|Stewart will be driving a Las Vegas taxi cab on Wednesday|
Tony Stewart will be a taxicab driver for a day, and just as he’s been a standout figure in his 13 seasons as a NASCAR Sprint Cup Series driver, he’s bound to stand out in a city filled with stand-ups.
Stewart’s ride will be familiar to NASCAR fans and slightly outlandish to those calling Las Vegas home. His taxi will actually be a bona fide No. 14 Mobil 1/Office Depot Chevrolet Impala stock car made street legal thanks to some headlights and taillights. With a passenger seat installed as well as a lighted “Taxi” sign on the roof, Stewart will be in business. No horn will be needed. The 358 cubic-inch V-8 that rests under the hood and is controlled by Stewart’s right foot will suffice.
He’ll begin at Lucky Cab where the real pros will show Stewart the ropes before making pick-ups at the MGM Grand. Expect to see Las Vegas icons David Copperfield and Elvis riding shotgun with Stewart, along with some familiar faces, such as Miss Sprint Cup. The correlation with Lucky Cab and Stewart’s interim role as a taxi driver is that Mobil 1 partners with Lucky Cab to test the protection of its motor oil. Driving conditions in Las Vegas are extreme, especially for taxis, as they constantly deal with high temperatures, dust, long idle times and stop-and-go driving. In changing the oil every 15,000 miles in Lucky Cab’s stable of taxis, Mobil 1 found no visible signs of engine wear, even after 130,000 miles.
Stewart has been racing a few miles north of the Strip at Las Vegas Motor Speedway for more than a decade. He’s logged nearly 4,300 racing miles at the 1.5-mile oval, and while he also shows no visible signs of wear, for he’s currently tied for third in the Sprint Cup championship point standings, he also has nothing to show for his efforts.
Of all the venues that host both the Sprint Cup Series and the NASCAR Nationwide Series, Las Vegas is the lone racetrack where Stewart has yet to record a victory. (We’re not counting Kentucky Speedway in Sparta, for its inaugural Sprint Cup race isn’t until July. – Ed.)
|Looking for his first Vegas win|
Driving for Joe Gibbs Racing (JGR), Stewart led twice for 61 laps, and after his then JGR teammate Kyle Busch crashed out when a flat tire sent him into the wall, there was no other driver even close to matching the pace set by Stewart. But an accident with a lapped car on lap 137 of the 202-lap race sent Stewart hard into the SAFER Barrier along the outside retaining wall in turn three, ending his shot at visiting Las Vegas’ victory lane.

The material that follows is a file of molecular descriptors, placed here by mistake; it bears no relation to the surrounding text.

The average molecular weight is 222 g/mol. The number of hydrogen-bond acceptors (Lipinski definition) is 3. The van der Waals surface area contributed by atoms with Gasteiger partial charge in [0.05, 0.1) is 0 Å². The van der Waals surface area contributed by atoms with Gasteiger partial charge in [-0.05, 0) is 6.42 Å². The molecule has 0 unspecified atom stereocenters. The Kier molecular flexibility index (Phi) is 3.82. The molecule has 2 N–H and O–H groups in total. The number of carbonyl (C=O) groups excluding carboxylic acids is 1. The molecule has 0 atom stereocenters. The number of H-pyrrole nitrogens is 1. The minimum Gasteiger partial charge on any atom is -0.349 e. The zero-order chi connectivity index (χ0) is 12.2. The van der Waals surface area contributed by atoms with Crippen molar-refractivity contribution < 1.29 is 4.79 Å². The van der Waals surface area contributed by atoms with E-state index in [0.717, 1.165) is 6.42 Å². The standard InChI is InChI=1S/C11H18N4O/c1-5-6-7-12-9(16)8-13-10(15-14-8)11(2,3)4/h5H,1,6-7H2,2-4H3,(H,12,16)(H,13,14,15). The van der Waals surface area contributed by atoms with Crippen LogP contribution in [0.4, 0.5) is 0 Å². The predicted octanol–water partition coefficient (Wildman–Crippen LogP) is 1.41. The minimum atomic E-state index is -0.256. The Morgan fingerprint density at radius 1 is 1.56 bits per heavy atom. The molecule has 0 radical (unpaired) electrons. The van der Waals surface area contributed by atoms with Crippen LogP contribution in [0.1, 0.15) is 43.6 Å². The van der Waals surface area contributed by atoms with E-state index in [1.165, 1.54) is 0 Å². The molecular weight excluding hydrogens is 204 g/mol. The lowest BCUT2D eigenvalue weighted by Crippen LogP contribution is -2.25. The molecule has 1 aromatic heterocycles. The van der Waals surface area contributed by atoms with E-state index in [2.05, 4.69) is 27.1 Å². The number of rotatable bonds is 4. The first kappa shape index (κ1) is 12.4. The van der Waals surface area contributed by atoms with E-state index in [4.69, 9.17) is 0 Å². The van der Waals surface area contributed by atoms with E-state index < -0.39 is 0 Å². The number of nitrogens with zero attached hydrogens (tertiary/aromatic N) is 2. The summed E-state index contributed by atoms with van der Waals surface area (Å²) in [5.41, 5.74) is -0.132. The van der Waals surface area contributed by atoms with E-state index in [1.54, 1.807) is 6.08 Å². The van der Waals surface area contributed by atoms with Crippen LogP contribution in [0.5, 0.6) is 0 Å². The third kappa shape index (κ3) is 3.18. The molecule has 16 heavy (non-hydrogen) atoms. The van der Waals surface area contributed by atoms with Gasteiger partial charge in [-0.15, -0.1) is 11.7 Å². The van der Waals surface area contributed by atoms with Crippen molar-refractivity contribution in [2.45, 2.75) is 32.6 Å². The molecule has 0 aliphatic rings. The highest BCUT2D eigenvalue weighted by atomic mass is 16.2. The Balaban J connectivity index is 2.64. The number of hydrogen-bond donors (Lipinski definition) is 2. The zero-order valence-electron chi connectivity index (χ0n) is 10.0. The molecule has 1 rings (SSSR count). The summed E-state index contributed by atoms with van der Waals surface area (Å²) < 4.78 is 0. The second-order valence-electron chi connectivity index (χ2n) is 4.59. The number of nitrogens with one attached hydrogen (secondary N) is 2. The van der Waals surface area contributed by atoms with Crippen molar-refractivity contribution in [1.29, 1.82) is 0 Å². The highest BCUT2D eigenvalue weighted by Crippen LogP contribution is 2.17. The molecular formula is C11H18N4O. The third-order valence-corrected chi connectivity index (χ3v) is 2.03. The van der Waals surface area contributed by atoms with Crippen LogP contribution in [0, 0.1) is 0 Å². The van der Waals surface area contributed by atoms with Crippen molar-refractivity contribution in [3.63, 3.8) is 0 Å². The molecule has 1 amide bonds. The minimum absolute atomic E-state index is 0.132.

Even though a win hasn’t been earned at Las Vegas Motor Speedway, Stewart has, in fact, won races on the track’s grounds. The first one came in November 2002 at the Las Vegas Bullring, located just behind turns one and two of the 1.5-mile oval, where Stewart swept the USAC Sprint/Midget doubleheader. The second came last November when Stewart won the preliminary round of the inaugural Las Vegas Sprint Car Nationals at the Dirt Track. It was Stewart’s first American Sprint Car Series (ASCS) victory in only his second ASCS start.
Coming off a seventh-place finish last Sunday at Phoenix International Raceway where Stewart led four times for 59 laps, the driver of the No. 14 Mobil 1/Office Depot Chevy returns to Las Vegas ready to notch that much desired win – on the big track and in the big-time, for Sprint Cup is the only race on Stewart’s docket this weekend.
Sunday’s Kobalt Tools 400 is the sole focus for Stewart and the No. 14 Stewart-Haas Racing team, and since the Sprint Cup Series only visits Las Vegas once a year, it’s Stewart’s one chance to put a checkmark in the win column next to the currently vacant box that reads “Las Vegas.”
TONY STEWART QUOTES:
What is the key to being successful at Las Vegas
“I wish I knew because I still have not won there in the Cup Series. I have not won anything there, except for a USAC race at the Bullring and a Sprint Car race at the Dirt Track. But you know, there’s really no key to it. It’s just like anywhere else you go. You just have to have a well-balanced car. It seems like track position is really, really key there, but as long as you can get your car driving well and stay ahead of it, it seems like as the day changes, or the longer the day goes, the more the track changes and the more you have to stay up with it. We’ve had cars that have been good three quarters of the day, but we’d lose the handle on it the last quarter. You just can’t have any mistakes there because you cannot afford to lose the track position, and you have to be able to stay up with the changing track conditions as the day goes on.”
What is your outlook for this weekend’s race at Las Vegas?